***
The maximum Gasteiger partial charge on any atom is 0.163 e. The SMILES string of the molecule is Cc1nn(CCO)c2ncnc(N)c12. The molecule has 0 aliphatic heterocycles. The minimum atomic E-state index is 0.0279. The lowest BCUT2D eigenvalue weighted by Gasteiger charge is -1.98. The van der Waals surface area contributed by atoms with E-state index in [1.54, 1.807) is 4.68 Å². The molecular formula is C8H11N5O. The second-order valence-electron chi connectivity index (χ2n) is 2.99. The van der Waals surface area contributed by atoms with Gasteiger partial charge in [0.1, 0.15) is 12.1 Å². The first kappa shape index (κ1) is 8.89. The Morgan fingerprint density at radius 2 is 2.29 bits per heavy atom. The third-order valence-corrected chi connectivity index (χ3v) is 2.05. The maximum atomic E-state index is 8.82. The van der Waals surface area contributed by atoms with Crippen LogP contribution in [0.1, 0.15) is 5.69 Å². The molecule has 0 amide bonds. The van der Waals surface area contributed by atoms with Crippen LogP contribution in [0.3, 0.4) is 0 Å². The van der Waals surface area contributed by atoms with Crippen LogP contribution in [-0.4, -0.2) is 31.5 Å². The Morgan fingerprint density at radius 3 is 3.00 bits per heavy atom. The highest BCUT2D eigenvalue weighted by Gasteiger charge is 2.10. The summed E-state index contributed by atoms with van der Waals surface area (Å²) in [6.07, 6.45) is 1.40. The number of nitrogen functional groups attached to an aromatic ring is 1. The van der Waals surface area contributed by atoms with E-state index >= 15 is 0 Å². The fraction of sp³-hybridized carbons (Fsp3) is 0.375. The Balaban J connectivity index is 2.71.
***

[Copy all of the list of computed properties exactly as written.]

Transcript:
The maximum Gasteiger partial charge on any atom is 0.163 e. The SMILES string of the molecule is Cc1nn(CCO)c2ncnc(N)c12. The molecule has 0 aliphatic heterocycles. The minimum atomic E-state index is 0.0279. The lowest BCUT2D eigenvalue weighted by Gasteiger charge is -1.98. The van der Waals surface area contributed by atoms with E-state index in [1.54, 1.807) is 4.68 Å². The molecular formula is C8H11N5O. The second-order valence-electron chi connectivity index (χ2n) is 2.99. The van der Waals surface area contributed by atoms with Gasteiger partial charge in [0.1, 0.15) is 12.1 Å². The first kappa shape index (κ1) is 8.89. The Morgan fingerprint density at radius 2 is 2.29 bits per heavy atom. The third-order valence-corrected chi connectivity index (χ3v) is 2.05. The maximum atomic E-state index is 8.82. The van der Waals surface area contributed by atoms with Crippen LogP contribution in [0.1, 0.15) is 5.69 Å². The molecule has 0 amide bonds. The van der Waals surface area contributed by atoms with Crippen LogP contribution in [0.3, 0.4) is 0 Å². The van der Waals surface area contributed by atoms with Crippen LogP contribution in [-0.4, -0.2) is 31.5 Å². The Morgan fingerprint density at radius 3 is 3.00 bits per heavy atom. The highest BCUT2D eigenvalue weighted by Gasteiger charge is 2.10. The summed E-state index contributed by atoms with van der Waals surface area (Å²) in [6.07, 6.45) is 1.40. The number of nitrogen functional groups attached to an aromatic ring is 1. The van der Waals surface area contributed by atoms with E-state index >= 15 is 0 Å². The fraction of sp³-hybridized carbons (Fsp3) is 0.375. The Balaban J connectivity index is 2.71.